How the Story of the Exodus Speaks to Jews, Christians, and Muslims:
An Interfaith Commentary and Passover Haggadah
Published on the web, Exodus Conversations is intended to encourage an international dialogue. It features side by side presentations of the story of the Exodus as presented in the Qur’an and in the Book of Exodus. This is augmented by the traditional Passover service with a notable difference. At sixteen junctures, three scholars — a Jew, a Christian and a Muslim discuss issues which arise from the text. The scholars are not and could not speak on behalf of their faith communities. Rather, they are offering their individual responses based on their experiences within those communities.
the Divine No Comments
Our Side No Comments
Question of the Week
Who are the strangers among us and how do we define them?
As Mary and Muhammad observe, strangers are those who are different. But when the Bible speaks about how to treat the stranger, literally, “the sojourner,” it often does so in conjunction with the orphan and the widow. “For the Lord your God . . . shows no favour and takes no bribe, but upholds the cause of the fatherless and the widow, and loves the stranger, providing him with food and clothing. You too must love the stranger, for you were strangers in the land of Egypt” (Deuteronomy 10:18-19). It was easy to treat strangers, widows and orphans poorly. They were isolated and often unable to defend themselves. So the stranger is not only “other,” but one who by virtue of being different is less equipped to fend for himself or herself. In focusing on the stranger along with the widow and the needy, the Qur’an seems to share the Bible’s concern. Who are the defenseless and the easily exploited in our society today? The list is too long.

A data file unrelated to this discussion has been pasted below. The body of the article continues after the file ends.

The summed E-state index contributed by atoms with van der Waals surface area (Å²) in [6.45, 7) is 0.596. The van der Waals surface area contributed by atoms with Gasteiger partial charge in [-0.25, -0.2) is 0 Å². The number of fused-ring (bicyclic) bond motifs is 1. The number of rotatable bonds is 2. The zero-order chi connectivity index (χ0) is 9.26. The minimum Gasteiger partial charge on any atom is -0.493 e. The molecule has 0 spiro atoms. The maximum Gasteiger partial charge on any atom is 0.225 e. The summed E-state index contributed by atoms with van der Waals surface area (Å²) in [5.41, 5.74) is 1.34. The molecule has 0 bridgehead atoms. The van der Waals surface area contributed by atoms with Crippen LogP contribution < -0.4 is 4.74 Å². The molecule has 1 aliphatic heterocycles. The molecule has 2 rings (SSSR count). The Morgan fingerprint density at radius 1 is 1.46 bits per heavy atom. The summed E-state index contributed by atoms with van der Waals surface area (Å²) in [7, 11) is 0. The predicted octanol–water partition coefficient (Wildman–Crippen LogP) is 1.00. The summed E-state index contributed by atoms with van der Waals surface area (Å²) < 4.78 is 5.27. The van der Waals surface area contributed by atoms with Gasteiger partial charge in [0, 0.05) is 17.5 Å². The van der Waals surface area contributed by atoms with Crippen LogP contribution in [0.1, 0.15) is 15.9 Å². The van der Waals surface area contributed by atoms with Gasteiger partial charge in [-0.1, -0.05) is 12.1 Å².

But the Bible also reminds us that we are all strangers, temporary sojourners. God says, “. . . [F]or the land is mine, and you are but strangers, resident with Me” (Leviticus 25:23). Muhammad makes the same point. When we forget that in a sense we too are strangers, we push God out of our world. An 18th century Hassidic teaching put it this way: “If we act as gerim [strangers, sojourners] in the world . . . then God will be a permanent resident among us . . . But if we act as permanent residents . . . then God will at best be a ger [stranger, sojourner] among us.”*
In a broad sense, strangers are people whom we do not know. Yet “strangers” often connote people who are “alien” or “foreign,” that is, persons who differ from us in some significant way. They may speak a language we do not understand, have a skin tone different from our own, follow customs anomalous in our own culture, or hold religious beliefs we do not. Strangers, then, may unsettle us because by their very existence they suggest that our view of the world is not the only view, that our perspective on reality is just that—a perspective. Strangers unveil our tribalism, our provincialism. Strangers threaten any assumption that God is only on our side.
The gospels of Mark and Matthew contain a fascinating story about a stranger—a Canaanite woman, a Gentile—catching Jesus unaware.* She approaches him, shouting, “Have mercy on me, Lord, Son of David; my daughter is tormented by a demon.” Matthew writes, “But he did not answer her at all,” and Jesus’ disciples urge him to send her away; apparently, her bold approach and yelling are unseemly. Jesus, too, appears taken aback, and responds to her, “I was sent only to the lost sheep of Israel.” The exchange continues:
But she came and knelt before him, saying, “Lord, help me.” He answered, “It is not fair to take the children’s food and throw it to the dogs.” She said, “Yes, Lord, yet even the dogs eat the crumbs that fall from their masters’ table.” Then Jesus answered her, “Woman, great is your faith! Let it be done for you as you wish.” And her daughter was healed instantly.
As both Matthew and Mark tell the story, Jesus initially shows a less-than-edifying attitude toward the Gentile stranger. Yet the stranger is intrepid, and her clever retort elicits not merely acquiescence, but praise. She not only wins the argument, but overcomes Jesus’ reserve toward a stranger.